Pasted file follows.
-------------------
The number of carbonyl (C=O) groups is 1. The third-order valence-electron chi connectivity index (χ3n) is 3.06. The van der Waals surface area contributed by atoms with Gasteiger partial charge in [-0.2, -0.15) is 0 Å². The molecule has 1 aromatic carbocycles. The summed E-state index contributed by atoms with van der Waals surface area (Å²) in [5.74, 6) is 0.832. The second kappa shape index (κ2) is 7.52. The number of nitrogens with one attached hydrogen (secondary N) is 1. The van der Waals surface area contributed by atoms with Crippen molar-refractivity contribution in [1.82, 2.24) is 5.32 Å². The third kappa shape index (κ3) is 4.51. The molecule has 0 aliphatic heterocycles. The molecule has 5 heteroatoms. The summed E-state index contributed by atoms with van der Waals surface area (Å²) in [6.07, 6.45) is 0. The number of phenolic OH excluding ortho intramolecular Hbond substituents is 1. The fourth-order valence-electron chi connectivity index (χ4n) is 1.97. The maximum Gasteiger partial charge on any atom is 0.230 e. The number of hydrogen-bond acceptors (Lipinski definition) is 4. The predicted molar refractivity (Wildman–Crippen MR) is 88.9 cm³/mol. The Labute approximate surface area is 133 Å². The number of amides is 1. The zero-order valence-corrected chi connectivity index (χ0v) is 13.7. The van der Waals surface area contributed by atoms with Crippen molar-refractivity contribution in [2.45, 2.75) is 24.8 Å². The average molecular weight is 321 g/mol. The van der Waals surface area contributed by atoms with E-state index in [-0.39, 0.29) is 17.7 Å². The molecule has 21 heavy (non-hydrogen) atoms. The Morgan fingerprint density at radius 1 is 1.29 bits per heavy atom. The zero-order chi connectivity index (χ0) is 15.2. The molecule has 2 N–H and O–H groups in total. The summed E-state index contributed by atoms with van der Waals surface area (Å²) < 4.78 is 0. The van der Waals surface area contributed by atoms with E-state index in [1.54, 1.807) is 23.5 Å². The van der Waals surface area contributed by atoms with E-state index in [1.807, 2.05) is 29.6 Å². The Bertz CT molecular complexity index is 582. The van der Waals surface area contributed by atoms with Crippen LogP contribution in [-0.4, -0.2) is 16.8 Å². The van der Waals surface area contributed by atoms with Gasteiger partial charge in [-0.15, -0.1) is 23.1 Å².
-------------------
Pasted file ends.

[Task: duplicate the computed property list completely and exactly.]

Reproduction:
The number of carbonyl (C=O) groups is 1. The third-order valence-electron chi connectivity index (χ3n) is 3.06. The van der Waals surface area contributed by atoms with Gasteiger partial charge in [-0.2, -0.15) is 0 Å². The molecule has 1 aromatic carbocycles. The summed E-state index contributed by atoms with van der Waals surface area (Å²) in [5.74, 6) is 0.832. The second kappa shape index (κ2) is 7.52. The number of nitrogens with one attached hydrogen (secondary N) is 1. The van der Waals surface area contributed by atoms with Crippen molar-refractivity contribution in [1.82, 2.24) is 5.32 Å². The third kappa shape index (κ3) is 4.51. The molecule has 0 aliphatic heterocycles. The molecule has 5 heteroatoms. The summed E-state index contributed by atoms with van der Waals surface area (Å²) in [6.07, 6.45) is 0. The number of phenolic OH excluding ortho intramolecular Hbond substituents is 1. The fourth-order valence-electron chi connectivity index (χ4n) is 1.97. The maximum Gasteiger partial charge on any atom is 0.230 e. The number of hydrogen-bond acceptors (Lipinski definition) is 4. The predicted molar refractivity (Wildman–Crippen MR) is 88.9 cm³/mol. The Labute approximate surface area is 133 Å². The number of amides is 1. The zero-order valence-corrected chi connectivity index (χ0v) is 13.7. The van der Waals surface area contributed by atoms with Crippen molar-refractivity contribution in [2.45, 2.75) is 24.8 Å². The average molecular weight is 321 g/mol. The van der Waals surface area contributed by atoms with E-state index in [-0.39, 0.29) is 17.7 Å². The molecule has 21 heavy (non-hydrogen) atoms. The Morgan fingerprint density at radius 1 is 1.29 bits per heavy atom. The zero-order chi connectivity index (χ0) is 15.2. The molecule has 2 N–H and O–H groups in total. The summed E-state index contributed by atoms with van der Waals surface area (Å²) < 4.78 is 0. The van der Waals surface area contributed by atoms with E-state index in [1.54, 1.807) is 23.5 Å². The van der Waals surface area contributed by atoms with E-state index in [1.807, 2.05) is 29.6 Å². The Bertz CT molecular complexity index is 582. The van der Waals surface area contributed by atoms with Crippen LogP contribution in [-0.4, -0.2) is 16.8 Å². The van der Waals surface area contributed by atoms with Gasteiger partial charge in [-0.15, -0.1) is 23.1 Å².